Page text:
As for the shell fabric, that’s made from Pertex Quantum. It’s an impressive material that is super light but surprisingly durable too. 100% recycled materials were used for this – and for the liner fabric too.

The Neutrino has a ¾ length zip with anti-snag zip guards. There’s a zipped internal stash pocket for things like your mobile phone or head torch and handily, the stuff sack the sleeping bag comes with has a rolltop and is made from a fully waterproof fabric.



Rab Alpine 800

Price: £330
Weight: 1260g
Key attributes: Good warmth-to-weight, lofty fill
Temperature rating: -16C comfort limit
Length: 215cm or 230cm

If you like the look of the Rab Neutrino but don’t quite have the budget to afford it we recommend turning to the Rab Alpine 800 instead. It offers the same kind of warmth as the Neutrino but it’s just a little heavier. The main difference between the two bags is in the down quality, with the Neutrino boasting 800 fill power down and a less thermally efficient 650 fill power down used in the Alpine 800. 

Still, in our tests with this sleeping bag, we were impressed by the loftiness of its fill and the cosy warmth inside it. We used it on a frosty trip in the Cairngorms and it was a reliably comfortable cocoon. 

The two-way zip proved handy for regulating the temperature inside the bag and we liked the fact it had a little zipped pocket for a head torch too. The only downside is the fact that the stuff sack this comes with is a little basic, with no compression straps to let you really reduce the packed size.

Read our full Rab Alpine 800 review.

Buy the Rab Alpine 800 Down Sleeping Bag: £297 at


Nemo Forte 20F

The Nemo Forte pictured drying out during our Test Trip in the Lake District

Price: £220
Weight: 1.55kg
Key attributes: good for side sleepers, eco-friendly materials
Temperature rating: -6C (limit), -1C (comfort)
Length: 168cm

This is a synthetic fill sleeping bag that is supremely comfy. It’s also quite innovative, because unlike most technical sleeping bags which tend to be mummy-shaped, the Forte flares at the elbows and knees to create more of a spoon shape. This allows side sleepers to shift positions comfortably throughout the night.

It comes in men’s and women’s fits, in both regular or long lengths, and two temperature ratings too. All the bags are stuffed with warm but durable recycled PrimaLoft synthetic fill that’s encased in a ripstop shell and a soft taffeta lining.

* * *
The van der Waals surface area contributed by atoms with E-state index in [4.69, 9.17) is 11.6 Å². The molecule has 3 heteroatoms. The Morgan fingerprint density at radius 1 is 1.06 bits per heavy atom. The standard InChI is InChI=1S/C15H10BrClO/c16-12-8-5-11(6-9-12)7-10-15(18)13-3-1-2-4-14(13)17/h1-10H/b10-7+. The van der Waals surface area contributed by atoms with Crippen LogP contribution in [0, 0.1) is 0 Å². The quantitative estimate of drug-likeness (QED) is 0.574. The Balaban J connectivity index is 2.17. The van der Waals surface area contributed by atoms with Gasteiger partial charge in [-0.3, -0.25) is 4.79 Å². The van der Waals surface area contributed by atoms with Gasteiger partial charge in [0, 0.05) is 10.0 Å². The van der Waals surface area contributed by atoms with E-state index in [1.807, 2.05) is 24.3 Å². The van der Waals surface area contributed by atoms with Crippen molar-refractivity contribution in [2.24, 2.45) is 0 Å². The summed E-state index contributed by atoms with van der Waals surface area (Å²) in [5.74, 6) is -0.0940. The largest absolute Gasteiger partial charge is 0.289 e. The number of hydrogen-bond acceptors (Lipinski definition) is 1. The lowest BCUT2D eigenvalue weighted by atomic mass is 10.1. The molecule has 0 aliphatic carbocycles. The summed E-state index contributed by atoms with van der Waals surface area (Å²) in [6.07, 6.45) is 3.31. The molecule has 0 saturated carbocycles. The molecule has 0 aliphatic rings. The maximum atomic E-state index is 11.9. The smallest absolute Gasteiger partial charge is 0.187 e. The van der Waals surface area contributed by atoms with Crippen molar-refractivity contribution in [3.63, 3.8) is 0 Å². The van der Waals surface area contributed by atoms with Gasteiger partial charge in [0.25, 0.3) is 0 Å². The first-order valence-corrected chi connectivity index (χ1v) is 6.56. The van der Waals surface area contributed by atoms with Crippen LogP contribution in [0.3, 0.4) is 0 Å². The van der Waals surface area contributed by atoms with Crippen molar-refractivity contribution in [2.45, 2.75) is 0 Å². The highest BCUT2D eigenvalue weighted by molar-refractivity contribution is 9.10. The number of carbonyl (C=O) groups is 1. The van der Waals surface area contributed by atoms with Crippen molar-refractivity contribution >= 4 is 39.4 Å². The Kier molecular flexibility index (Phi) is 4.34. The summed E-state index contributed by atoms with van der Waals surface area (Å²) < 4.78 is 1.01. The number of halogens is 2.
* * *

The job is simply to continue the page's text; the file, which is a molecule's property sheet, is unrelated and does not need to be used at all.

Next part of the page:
This specific model, the Forte 20 is rated with an ISO lower limit of 20°F or -6°C. We’ve found it to be warm even if temps dip just below freezing, so its a good bag for three-season camping. It’s a touch on the heavy side, but it’s still light for a synthetic sleeping bag, especially given how warm it is.

Buy the Nemo Forte 20F Sleeping Bag: £175 at


Selk’bag Pro Mountain Suit

OM editor Will using the Selk’bag Nomad during our Highlands Test Trip

Price: £188
Weight: 1.8kg
Key attributes: fun, comfortable, durable
Temperature rating: 2C (limit), 6C (comfort)
Length: S-XL

Selk’bags are essentially wearable sleeping bags. They are a bit like onesies, but with more specialist insulation and cushioning for a life spent outdoors. With zipped ends at the feet and hand ends that can be opened or closed, you can go from sleeping cosily in this to being up and about camp, without having to take it off to face the cold chill of the morning.

100% post-consumer recycled materials are used for the outer shell and lining and a recycled PrimaLoft Black ThermoPlume forms the insulation. This gives the same kind of warmth as 550 fill power down. It does feel very warm to wear around camp and to sleep in, but it does also feel quite heavy to wear and to carry. It’s therefore not really something we’d want to take hiking, but it’s a fun and actually quite a practical option for things like camping holidays and festivals; where you want something to keep you warm while chatting around the campfire long into the evening.

Buy the Selk’bag Pro Mountain Suit Sleeping Bag: £283 at


How to Choose a Sleeping Bag

Buying a sleeping bag can be a big investment, especially if you’re looking for something ultralight or for winter use, and it’s totally understandable to want to know exactly what you’re getting before you make a purchase.

Some important details that make for a good sleeping bag. The bag pictured is the Rab Alpine 800.

In this section, we’ll breakdown the exact things to look for when you’re browsing sleeping bags, including subjects like down-versus-synthetic, temperature ratings and details to look out for that will maximise thermal efficiency and comfort.

Understanding Sleeping Bag Temperature Ratings

A sleeping bag’s temperature rating is a measure that indicates the lowest temperature at which the bag can keep an average person comfortably warm. Temperature ratings help you choose a bag that matches the expected weather conditions, ensuring you are kept comfortable during your camping trip.

The sleeping bag industry has sought to establish a standardised system for sleeping bag ratings, though this is not adopted across the board. We have the EN (European Norm) rating and, more recently, the ISO (International Organization for Standardisation) rating. Referred to as ISO 23537 (formerly EN 13537), this criteria provides clear testing guidelines to assess a sleeping bag’s warmth, enabling consumers to make reliable product comparisons. These standards contain four key temperature ratings: upper limit, comfort, lower limit, and extreme, with the comfort and lower limit ratings being particularly important for most backpackers.